It is good to be home.
With Dan, with Myshkin, with the garden tomatoes, with cotton clothes and a couch and a water tap and all these objects imprinted with a sense of me. It is good to be home.
At the same time, transitions can be hard. I get confused that the value ratio of my possessions has now inverted: what used to be extremely high value of very very few objects has become relatively low value of an abundance of stuff all around. The clarity of such simple living in the wilderness, where there are few decisions with clear consequences, has now become a convoluted, messy life of many low-stakes choices. Etcetera. Etcetera. Etcetera. But this is all standard re-entry stuff. Transitions are confusing. Transitions are hard. Transitions mean change. If there’s an emergent theme in this last hike for me, it is the richness found in the unknown, the terra incognito not just of the land itself but of our understanding: how we understand the world, ourselves, our past and future, and how it all converges on the very moment we stand in. Transitions, between any two things, capture the quality of the unknown too. Approached with care, we can find the unknown anywhere, everywhere. It reminds me of the real number line: almost entirely made up of numbers we know little about, and we only have to squint a little beyond the familiar ones–1, 2, 3, but also 1/2, 2/5, etc.–to realize that those we know are almost invisibly small islands afloat in a sea of those we don’t.
For those of you who have read along and shared this trip with me, THANK YOU for your companionship. I will mothballing the blog for the time being, and if you subscribed, you’ll next get an update when I reactivate it for my next long hike. At this point that seems to be once very couple years, so maybe you’ll hear from me in 2019! I’ll probably post some smaller hikes here in the meantime, so if you’d like to read about those check back in on your own time. (Case-in-point: I’m heading back out tomorrow for a week-long traverse of the Bailey Range in the Olympic Mountains of Washington. Gotta get it while the weather holds.)
About this particular sequence of high routes in the Sierra Nevada, my sense overall is that this was an effective way to link up some beautiful and challenging cross-country hiking. I had hoped to take advantage of my acclimatization by hiking them all together, and as the days passed I definitely felt I was climbing faster and more easily. There’s also something to be said for extended stays in the wilderness, for attempting to transition from visiting to inhabiting. I often find this takes at least a couple weeks, sometimes much longer. I’m actually not sure if I successfully made that transition on this trip, and perhaps it would have taken the extra ten days I had originally planned for (I had a fifty day itinerary but ended up finishing in forty).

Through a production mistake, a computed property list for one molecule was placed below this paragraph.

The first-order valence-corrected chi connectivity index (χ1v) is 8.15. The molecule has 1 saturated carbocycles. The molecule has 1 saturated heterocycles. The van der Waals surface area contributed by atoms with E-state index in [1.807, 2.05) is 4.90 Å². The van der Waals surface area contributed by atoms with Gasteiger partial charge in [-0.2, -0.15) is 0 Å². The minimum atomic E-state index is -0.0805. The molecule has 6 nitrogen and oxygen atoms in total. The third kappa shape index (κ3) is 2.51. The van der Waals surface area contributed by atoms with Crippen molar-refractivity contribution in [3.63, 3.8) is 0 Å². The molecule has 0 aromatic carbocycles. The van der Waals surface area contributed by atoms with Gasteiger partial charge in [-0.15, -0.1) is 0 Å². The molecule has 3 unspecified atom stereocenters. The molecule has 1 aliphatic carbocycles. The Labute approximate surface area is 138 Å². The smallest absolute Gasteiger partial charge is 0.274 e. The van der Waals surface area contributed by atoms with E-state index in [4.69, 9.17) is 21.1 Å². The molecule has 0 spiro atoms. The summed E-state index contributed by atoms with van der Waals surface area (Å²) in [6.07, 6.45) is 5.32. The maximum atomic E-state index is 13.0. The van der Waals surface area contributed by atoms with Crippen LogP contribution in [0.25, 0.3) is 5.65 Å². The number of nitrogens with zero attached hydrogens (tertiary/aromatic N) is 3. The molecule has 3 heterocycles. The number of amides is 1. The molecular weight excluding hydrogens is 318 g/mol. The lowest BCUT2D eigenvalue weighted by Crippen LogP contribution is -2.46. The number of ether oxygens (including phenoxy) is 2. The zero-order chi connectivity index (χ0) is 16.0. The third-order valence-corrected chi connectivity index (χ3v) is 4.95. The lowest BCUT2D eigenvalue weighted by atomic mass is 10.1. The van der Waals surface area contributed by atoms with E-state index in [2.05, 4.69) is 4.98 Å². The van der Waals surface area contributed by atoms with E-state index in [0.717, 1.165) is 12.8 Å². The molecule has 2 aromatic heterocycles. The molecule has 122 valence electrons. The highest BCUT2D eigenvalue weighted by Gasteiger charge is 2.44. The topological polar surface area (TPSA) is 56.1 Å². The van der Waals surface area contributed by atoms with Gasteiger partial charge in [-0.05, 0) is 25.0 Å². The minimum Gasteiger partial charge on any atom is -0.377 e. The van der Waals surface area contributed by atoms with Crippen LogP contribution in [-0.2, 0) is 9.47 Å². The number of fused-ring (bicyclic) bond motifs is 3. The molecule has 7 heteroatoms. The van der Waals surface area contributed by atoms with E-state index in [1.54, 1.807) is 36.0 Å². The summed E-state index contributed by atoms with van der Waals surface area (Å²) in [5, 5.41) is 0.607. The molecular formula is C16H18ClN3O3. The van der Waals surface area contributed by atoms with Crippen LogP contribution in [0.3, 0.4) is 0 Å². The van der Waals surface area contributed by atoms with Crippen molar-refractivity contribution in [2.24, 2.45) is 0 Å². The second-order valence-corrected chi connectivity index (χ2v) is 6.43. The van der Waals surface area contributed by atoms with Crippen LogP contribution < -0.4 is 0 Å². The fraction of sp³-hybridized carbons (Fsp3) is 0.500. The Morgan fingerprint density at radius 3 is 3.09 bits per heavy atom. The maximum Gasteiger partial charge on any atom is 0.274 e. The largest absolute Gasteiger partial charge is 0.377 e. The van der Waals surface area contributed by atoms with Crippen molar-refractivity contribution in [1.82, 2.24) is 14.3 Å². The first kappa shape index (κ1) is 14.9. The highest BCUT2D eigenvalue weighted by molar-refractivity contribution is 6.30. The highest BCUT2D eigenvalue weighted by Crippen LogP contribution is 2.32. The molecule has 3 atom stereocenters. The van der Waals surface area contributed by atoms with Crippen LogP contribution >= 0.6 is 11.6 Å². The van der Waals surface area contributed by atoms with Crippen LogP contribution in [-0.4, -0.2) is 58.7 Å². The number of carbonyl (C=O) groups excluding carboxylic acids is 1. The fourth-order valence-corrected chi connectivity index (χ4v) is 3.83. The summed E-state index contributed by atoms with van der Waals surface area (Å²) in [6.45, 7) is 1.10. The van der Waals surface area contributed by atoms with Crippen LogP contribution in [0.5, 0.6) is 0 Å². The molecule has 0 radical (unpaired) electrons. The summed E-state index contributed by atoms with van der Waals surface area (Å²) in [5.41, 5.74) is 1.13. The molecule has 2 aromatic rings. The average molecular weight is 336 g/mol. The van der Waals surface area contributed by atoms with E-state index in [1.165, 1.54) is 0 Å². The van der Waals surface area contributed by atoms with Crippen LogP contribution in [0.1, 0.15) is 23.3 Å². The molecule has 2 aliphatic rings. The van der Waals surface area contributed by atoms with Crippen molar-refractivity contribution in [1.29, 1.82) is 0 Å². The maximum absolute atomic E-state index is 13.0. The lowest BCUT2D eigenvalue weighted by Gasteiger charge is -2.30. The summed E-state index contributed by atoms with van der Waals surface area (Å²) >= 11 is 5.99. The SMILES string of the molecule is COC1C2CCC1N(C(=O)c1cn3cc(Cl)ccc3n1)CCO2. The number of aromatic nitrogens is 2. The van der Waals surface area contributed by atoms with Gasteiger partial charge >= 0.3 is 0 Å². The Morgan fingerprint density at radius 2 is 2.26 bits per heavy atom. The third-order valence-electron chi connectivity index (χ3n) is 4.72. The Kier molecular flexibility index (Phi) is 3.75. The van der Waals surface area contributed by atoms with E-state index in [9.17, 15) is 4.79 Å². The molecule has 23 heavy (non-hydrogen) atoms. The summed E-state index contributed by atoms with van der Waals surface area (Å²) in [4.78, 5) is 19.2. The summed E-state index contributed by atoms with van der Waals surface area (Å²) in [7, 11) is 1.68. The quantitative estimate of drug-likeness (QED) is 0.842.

For future hikers of this long-high-route, consider looking for some cross-country passages to connect Cottonwood Trailhead (end of the Southern Sierra High Route) with Lodgepole (beginning of the Kings Canyon High Basin Route). I took three trail days to go from Cottonwood to Lodgepole, and while I enjoyed those days (especially the amazing High Sierra Trail from around the head of Big Arroyo Canyon, west to Lodgepole), there are probably some great cross country options that would be in better keeping with the spirit of the rest of the trip. Another consideration is the awkwardness of rehiking a few sections of the JMT, since all three of the high routes make use of the JMT to detour around technical ridgelines or subranges. While I think you could pare down the overlaps and make an overall more efficient route, I found that I wanted to experience the high cross-country sections of each, which mostly don’t overlap, and that meant a few times revisiting parts of the JMT a second time. I was able to hike the entirety of each route except for the Sierra High Route from Upper Basin (just south of Mather Pass) to State Lakes, around 12 miles. Overall, I really enjoyed all three high routes. I found each to have a unique set of challenges and character, no doubt partly due to the particular temperament of the author and how (and when) they choose to divulge information. Each one was great and would be a fabulous hike in its own right as well.
If you have any questions about the route, feel free to contact me. Happy trails to you!